HU246 An assessment of coral health on Utila’s fringing reef system (Join this project 17 June or 1 July; need to complete dive training and HU106)
Global climate change is having a serious impact on coral reefs, with the health of both hard and soft corals under threat from a range of factors. These include coral bleaching and disease, both of which reduce the health of a colony and can ultimately lead to the death of the coral. Modern pollution levels are believed to be responsible for an increased frequency of disease, whilst a number of factors are known to cause coral bleaching, most famously increased water temperature. Other impacts on the health of coral colonies include bioerosion by macroinvertebrates and the activity of coralivores such as parrotfish. These impacts are evident on reefs around Utila, and are adding to the suite of factors negatively impacting the health and viability of important coral communities. This dissertation will explore the extent of various coral mortality impacts on reefs around Utila, focusing on trying to identify patterns in their occurrence and severity. It could also look for variations in susceptibility between different taxonomic groups down to species level, and predict which species are most likely to survive under current conditions.


HU249 Thermal ecology, tolerance, and temperature preference of coral reef and mangrove species in Utila, Honduras (Join this project 17 June or 1 July; need to complete HU106 or HU107)
Temperature has a profound effect on survival, growth, reproduction and distribution of ectothermic animals. Indeed, temperature is often referred to as “The Abiotic Master Factor”. While ectotherms living in thermally capricious, shallow water environments exhibit a range of biochemical, molecular, or cellular mechanisms to ameliorate short-term exposure to temperature extremes, it is less clear how these organisms with respond to widespread increases of up to 4ºC in average sea surface temperatures. Dissertation studies measuring key ecophysiology attributes such as thermal tolerance and thermal preference would help define the range of physiological elasticity of shallow intertidal animals, as well as provide a better understanding of the interspecific variation seen in these animals. Researchers will have the opportunity to conduct thermal laboratory experiments with a variety of coral reef, seagrass meadow, and mangrove species. These studies would provide important information for designing effective conservation and management strategies for mangrove and seagrass dependent species facing global climate change.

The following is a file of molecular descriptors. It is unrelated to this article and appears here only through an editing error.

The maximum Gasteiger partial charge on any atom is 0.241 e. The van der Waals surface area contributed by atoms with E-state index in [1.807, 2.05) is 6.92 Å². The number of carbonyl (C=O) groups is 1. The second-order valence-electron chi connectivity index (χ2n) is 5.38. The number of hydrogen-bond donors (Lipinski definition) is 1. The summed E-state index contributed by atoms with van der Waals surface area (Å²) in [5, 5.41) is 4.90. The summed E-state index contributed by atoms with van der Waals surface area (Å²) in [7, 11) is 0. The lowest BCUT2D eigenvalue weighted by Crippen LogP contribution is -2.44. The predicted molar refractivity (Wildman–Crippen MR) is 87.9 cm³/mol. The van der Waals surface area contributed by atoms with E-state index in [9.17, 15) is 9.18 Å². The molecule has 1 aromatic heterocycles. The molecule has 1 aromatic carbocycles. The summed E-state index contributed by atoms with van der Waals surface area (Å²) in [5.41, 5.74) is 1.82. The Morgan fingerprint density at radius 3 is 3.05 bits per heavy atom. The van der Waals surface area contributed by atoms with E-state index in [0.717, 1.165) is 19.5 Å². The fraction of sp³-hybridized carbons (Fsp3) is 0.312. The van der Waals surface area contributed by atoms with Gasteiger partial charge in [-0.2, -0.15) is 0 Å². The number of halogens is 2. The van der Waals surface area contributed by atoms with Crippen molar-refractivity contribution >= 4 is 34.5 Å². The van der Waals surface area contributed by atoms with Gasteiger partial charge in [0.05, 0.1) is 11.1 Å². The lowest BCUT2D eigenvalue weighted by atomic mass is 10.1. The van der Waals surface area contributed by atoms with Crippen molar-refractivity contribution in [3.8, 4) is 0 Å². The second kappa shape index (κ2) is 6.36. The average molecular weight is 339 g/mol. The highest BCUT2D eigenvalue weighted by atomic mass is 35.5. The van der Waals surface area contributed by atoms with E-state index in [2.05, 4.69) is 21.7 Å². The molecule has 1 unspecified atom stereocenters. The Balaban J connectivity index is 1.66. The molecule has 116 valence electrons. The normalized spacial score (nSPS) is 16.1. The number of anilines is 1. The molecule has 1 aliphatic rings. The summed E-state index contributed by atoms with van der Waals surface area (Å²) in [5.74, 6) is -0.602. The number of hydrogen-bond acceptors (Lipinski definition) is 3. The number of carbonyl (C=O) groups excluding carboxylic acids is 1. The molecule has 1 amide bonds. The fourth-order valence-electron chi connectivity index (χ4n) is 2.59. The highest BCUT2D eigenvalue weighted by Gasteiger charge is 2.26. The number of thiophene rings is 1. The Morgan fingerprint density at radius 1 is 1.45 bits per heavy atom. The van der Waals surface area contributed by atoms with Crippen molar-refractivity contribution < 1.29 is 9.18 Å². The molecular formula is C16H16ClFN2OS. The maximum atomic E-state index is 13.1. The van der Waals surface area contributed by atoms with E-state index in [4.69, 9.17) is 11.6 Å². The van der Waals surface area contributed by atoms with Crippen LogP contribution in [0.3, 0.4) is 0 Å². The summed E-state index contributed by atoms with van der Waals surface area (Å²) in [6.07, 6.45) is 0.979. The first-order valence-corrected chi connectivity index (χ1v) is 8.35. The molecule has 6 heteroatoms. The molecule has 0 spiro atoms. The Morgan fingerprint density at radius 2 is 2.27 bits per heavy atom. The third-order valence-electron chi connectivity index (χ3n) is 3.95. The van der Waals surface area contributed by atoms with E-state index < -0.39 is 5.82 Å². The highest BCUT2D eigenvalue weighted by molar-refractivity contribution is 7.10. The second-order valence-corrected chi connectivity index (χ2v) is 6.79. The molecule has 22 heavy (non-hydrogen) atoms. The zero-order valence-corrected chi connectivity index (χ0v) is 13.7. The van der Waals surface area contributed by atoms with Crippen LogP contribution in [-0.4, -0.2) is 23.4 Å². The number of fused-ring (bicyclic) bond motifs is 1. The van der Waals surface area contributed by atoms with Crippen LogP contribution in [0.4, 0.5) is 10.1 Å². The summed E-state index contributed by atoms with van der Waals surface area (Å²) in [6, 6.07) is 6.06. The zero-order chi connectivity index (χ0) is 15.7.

YA296 Abundance of Damselfish and their impact on coral reef health through the promotion of algal growth (Weeks 3 – 9; must be dive trained and have completed YA104)